- Letter from John Szarkowski to Yasuhiro Ishimoto, July 29, 1970, The Museum of Modern Art Archives, New York, Photography Department, Yasuhiro Ishimoto file. Szarkowski undoubtedly saw the January 1962 issue of Camera magazine, which contains one article by Hiroshi Hamaya and another by Kazuo Okamoto called “The Present Situation of Japanese Photography,” as well as—more importantly—the September 1966 issue, with a cover and portfolio of pictures by Narahara, work by other Japanese photographers, and texts by Yamagishi and other Japanese critics. Published in Switzerland, Camera was one of the most beautiful and thoughtful photography magazines of this time.
- In my conversations in the 1990s with Yamagishi’s widow, Kyoko (Koko) Yamagishi, she often said that the prime cause of tension between her husband and the owners of the magazine was their insistence on giving primary attention to the large amateur audience. See also Edward Putzar, Japanese Photography 1945–1985 (Tucson, AZ: Pacific West, 1987), 16 and 49.
- Shoji Yamagishi, “Introduction,” in New Japanese Photography, ed. John Szarkowski and Shoji Yamagishi, exh. cat. (New York: Museum of Modern Art, 1974), 12.
- John Szarkowski, “Introduction,” ibid., 10.
- Yamagishi, “Introduction,” 12.
- The Riverside Museum, which is no longer extant, was affiliated with Riverside Church, a large, interdenominational Christian church near the main campus of Columbia University that was (and remains) engaged with social justice causes. The Concerned Photographer was presented at the Matsuya department store in Ginza, Tokyo, from August 9 through 21, 1968. It consisted of about 350 photographs. The rather classical selection of photojournalistic work was augmented with pictures by André Kertész, who had contributed to early illustrated magazines in prewar Paris but otherwise could not be described as a journalistic photographer. Demonstrating the fluidity of the relationships between photojournalists and those more inclined toward fine art, one of Smith’s assistants in Japan was Jun Morinaga, an art photographer whose work Yamagishi would later include in Japan: A Self-Portrait. Smith was a great admirer of Morinaga and wrote a blurb for his book River, Its Shadow of Shadows (1978).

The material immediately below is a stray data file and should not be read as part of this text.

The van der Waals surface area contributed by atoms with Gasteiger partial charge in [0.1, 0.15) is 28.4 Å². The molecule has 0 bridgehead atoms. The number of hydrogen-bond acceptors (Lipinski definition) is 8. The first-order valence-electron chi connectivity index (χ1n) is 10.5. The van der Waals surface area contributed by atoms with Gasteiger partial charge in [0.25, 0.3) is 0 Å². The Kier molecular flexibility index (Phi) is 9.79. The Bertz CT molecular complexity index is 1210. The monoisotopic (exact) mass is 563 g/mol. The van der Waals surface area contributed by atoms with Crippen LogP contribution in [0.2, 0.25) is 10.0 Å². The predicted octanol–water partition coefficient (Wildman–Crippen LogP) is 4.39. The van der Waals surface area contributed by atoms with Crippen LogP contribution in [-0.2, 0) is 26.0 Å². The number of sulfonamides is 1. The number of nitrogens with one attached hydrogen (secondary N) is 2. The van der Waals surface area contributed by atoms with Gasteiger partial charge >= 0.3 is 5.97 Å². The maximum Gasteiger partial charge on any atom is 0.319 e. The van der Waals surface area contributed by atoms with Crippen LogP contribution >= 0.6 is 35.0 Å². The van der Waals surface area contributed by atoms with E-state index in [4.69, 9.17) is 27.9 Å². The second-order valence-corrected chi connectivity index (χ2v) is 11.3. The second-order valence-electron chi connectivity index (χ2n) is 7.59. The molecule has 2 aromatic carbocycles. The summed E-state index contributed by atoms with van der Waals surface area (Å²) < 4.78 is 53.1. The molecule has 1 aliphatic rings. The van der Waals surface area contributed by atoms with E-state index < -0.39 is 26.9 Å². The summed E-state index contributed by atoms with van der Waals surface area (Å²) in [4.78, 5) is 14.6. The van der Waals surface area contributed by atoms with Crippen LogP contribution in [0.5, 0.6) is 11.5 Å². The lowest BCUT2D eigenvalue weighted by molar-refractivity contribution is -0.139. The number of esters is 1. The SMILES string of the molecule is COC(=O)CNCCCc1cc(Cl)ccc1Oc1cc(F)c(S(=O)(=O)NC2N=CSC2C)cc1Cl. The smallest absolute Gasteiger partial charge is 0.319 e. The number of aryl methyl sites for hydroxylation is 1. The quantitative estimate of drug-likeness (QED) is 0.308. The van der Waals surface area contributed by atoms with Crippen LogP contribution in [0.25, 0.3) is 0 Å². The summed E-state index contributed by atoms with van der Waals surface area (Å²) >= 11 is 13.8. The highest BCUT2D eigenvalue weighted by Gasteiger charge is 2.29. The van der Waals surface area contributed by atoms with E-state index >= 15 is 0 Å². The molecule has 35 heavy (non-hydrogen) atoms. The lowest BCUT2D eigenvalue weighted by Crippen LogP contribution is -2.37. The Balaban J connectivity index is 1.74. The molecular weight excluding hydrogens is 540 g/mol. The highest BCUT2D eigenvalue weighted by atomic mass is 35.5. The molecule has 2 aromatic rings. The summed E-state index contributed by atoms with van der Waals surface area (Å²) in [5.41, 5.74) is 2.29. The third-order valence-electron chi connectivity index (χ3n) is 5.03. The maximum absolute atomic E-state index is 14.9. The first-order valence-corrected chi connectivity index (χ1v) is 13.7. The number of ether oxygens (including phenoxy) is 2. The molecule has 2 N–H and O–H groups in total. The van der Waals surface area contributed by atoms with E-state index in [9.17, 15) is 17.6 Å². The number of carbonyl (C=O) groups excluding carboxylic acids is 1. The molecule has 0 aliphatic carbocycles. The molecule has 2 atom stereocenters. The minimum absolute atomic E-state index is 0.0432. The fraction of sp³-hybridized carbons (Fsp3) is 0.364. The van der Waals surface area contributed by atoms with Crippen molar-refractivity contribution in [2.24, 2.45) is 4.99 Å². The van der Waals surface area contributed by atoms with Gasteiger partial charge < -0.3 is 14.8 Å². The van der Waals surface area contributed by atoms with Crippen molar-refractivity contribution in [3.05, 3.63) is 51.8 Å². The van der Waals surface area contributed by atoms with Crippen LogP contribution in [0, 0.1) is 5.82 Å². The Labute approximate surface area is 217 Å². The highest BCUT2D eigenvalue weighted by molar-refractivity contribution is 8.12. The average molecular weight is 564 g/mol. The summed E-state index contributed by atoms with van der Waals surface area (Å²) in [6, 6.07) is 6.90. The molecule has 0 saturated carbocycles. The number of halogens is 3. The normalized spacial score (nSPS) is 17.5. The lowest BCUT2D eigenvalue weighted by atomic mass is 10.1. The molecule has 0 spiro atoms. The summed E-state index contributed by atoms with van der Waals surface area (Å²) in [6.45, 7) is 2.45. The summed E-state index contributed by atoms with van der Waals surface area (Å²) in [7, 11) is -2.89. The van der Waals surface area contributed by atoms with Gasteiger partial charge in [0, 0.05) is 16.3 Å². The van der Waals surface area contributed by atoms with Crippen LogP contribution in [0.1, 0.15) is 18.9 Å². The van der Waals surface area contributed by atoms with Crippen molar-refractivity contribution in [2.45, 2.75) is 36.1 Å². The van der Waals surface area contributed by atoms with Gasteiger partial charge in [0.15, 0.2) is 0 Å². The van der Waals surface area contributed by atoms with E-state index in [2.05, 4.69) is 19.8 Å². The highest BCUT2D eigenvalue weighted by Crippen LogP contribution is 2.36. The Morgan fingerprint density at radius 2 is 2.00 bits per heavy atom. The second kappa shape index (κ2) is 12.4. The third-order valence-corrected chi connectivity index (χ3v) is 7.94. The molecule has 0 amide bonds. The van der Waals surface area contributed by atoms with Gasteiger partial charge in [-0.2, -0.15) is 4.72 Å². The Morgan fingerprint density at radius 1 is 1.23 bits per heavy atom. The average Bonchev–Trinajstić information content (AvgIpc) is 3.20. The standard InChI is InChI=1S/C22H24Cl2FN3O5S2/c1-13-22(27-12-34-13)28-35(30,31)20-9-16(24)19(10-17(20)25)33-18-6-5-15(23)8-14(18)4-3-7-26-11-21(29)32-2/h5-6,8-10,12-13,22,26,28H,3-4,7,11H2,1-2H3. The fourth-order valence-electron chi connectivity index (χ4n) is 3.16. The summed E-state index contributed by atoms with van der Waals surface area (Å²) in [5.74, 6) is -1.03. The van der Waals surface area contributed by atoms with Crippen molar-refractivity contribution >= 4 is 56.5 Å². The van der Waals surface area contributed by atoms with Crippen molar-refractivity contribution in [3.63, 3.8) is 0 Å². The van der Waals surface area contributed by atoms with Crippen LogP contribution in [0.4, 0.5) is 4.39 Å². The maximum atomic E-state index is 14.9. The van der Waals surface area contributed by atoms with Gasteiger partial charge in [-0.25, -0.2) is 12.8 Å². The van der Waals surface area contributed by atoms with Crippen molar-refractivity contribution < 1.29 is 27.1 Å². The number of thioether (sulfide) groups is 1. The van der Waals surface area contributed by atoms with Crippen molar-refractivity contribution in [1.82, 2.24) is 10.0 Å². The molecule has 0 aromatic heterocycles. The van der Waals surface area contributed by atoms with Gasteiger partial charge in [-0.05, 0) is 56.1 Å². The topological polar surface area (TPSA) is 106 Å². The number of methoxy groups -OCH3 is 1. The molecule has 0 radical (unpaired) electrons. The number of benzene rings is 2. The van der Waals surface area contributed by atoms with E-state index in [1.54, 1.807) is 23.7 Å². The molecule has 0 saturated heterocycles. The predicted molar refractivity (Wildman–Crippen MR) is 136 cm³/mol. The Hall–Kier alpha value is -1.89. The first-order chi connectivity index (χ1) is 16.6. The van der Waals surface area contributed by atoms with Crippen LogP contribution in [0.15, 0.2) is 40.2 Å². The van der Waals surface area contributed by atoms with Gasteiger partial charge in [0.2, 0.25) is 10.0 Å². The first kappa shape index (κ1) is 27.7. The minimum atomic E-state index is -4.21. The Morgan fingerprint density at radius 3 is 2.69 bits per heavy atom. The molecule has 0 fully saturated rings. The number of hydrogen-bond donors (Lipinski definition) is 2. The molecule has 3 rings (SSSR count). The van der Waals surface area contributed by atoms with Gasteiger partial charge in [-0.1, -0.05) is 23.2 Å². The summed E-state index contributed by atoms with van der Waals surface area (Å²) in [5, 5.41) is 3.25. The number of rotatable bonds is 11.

- Letter from Shoji Yamagishi to Cornell Capa, February 3, 1978, International Center of Photography Archives. Capa wrote back to Yamagishi on March 21, 1978, noting that the Japan Society had said that “the project is on” and that Capa planned to come to Japan no later than September to work with him. All of the following quotes from letters to and from Capa and related materials are in the ICP Archives.
- Capa mentioned that they were looking for another $80,000 and that they had received some money from the National Endowment for the Arts, from which a portion of Yamagishi’s fee would be paid.
- “Photo Exhibition—Self Portrait: Japan,” Mainichi Daily News, November 15, 1978, ICP Archives. Needless to say, the quoted description of “Japan Today” was more aspirational than accurate.
- This was recounted by Yuriko Kuchiki, Yamagishi’s assistant for the show and a resident of New York since those years. Conversation with the author, February 18, 2018.
- Telegram from Shoji Yamagishi to Cornell Capa, May 25, 1979. It is clear from their correspondence that there was never enough money for the show. In this telegram, Capa notes that he is about to leave for Venice, with regrets to Yamagishi that he won’t be coming along.
- “Moriyama is worried that the ICP considers this a theft of the carousel rather than of his work. I would like to know what reparations and solutions you have in mind.” As it happens, Moriyama has no recollection of his slides having been part of the show. It may be that they were only part of the Venice exhibition. Daido Moriyama, conversation with the author, summer 2018.
- There is a letter dated July 25, 1979, from Kyoko Yamagishi to Capa regarding the unbound copies of the catalogue that remained after her husband’s death, as a publisher had not yet been identified. In a letter to all of the photographers dated March 26, 1980, Capa states that the show had been a success in New York, Venice, and Torino, and that it was currently enjoying similar success in Albuquerque, after which the pictures would return to Japan, along with checks. “We very much regret the confusion concerning this payment, and hope that everything has now been settled to your satisfaction.” In a memo to the “Japanese Committee” dated August 12, 1980, Capa expresses his hope that the show will go to Japan.
- Letter from Shomei Tomatsu to Cornell Capa, June 18, 1980. Translated by Yuriko Kuchiki.